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Component Recovery
  • If a component fails, it should be able to
    recover without restarting the entire system
  • Component failure or recovery during a job must
    not affect the final output

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Scalability
  • Increasing resources should increase load
    capacity
  • Increasing the load on the system should result
    in a graceful decline in performance for all jobs
  • Not system failure

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Hadoop
  • Based on work done by Google in the early 2000s
  • The Google File System in 2003
  • MapReduce Simplified Data Processing on Large
    Clusters in 2004
  • The core idea was to distribute the data as it is
    initially stored
  • Each node can then perform computation on the
    data it stores without moving the data for the
    initial processing

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Core Hadoop Concepts
  • Applications are written in a high-level
    programming language
  • No network programming or temporal dependency
  • Nodes should communicate as little as possible
  • A shared nothing architecture
  • Data is spread among the machines in advance
  • Perform computation where the data is already
    stored as often as possible

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High-Level Overview
  • When data is loaded onto the system it is divided
    into blocks
  • Typically 64MB or 128MB
  • Tasks are divided into two phases
  • Map tasks which are done on small portions of
    data where the data is stored
  • Reduce tasks which combine data to produce the
    final output
  • A master program allocates work to individual
    nodes

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Fault Tolerance
  • Failures are detected by the master program which
    reassigns the work to a different node
  • Restarting a task does not affect the nodes
    working on other portions of the data
  • If a failed node restarts, it is added back to
    the system and assigned new tasks
  • The master can redundantly execute the same task
    to avoid slow running nodes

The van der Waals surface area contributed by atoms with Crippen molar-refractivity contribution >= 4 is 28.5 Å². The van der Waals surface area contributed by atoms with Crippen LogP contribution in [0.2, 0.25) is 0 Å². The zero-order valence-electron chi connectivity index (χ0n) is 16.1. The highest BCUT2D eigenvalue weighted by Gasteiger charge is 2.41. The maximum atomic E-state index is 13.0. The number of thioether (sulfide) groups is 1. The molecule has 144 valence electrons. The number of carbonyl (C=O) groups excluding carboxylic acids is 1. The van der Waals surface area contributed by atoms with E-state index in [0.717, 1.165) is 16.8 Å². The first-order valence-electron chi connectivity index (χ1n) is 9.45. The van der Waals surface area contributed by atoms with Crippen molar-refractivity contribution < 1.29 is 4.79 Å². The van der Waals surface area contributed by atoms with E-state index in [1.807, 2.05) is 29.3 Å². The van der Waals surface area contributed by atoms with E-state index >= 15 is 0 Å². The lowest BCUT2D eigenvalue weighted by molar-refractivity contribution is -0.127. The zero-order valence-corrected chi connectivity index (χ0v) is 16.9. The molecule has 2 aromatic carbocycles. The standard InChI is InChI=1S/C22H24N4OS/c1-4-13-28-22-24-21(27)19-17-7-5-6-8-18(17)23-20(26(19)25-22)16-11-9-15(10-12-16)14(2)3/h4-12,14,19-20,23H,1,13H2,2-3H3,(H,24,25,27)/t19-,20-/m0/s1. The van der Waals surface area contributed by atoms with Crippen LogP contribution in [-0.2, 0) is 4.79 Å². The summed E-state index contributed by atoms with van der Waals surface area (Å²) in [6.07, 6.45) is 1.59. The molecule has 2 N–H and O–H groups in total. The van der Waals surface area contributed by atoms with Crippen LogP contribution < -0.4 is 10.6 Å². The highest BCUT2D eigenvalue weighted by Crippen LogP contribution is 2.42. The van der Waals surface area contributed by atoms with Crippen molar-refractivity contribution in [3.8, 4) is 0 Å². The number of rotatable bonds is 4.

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Hadoop Distributed File System
  • HDFS

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Overview
  • Responsible for storing data on the cluster
  • Data files are split into blocks and distributed
    across the nodes in the cluster
  • Each block is replicated multiple times

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HDFS Basic Concepts
  • HDFS is a file system written in Java based on
    the Googles GFS
  • Provides redundant storage for massive amounts of
    data

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HDFS Basic Concepts
  • HDFS works best with a smaller number of large
    files
  • Millions as opposed to billions of files
  • Typically 100MB or more per file
  • Files in HDFS are write once
  • Optimized for streaming reads of large files and
    not random reads

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How are Files Stored
  • Files are split into blocks
  • Blocks are split across many machines at load
    time
  • Different blocks from the same file will be
    stored on different machines
  • Blocks are replicated across multiple machines
  • The NameNode keeps track of which blocks make up
    a file and where they are stored

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Data Replication
  • Default replication is 3-fold

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Data Retrieval
  • When a client wants to retrieve data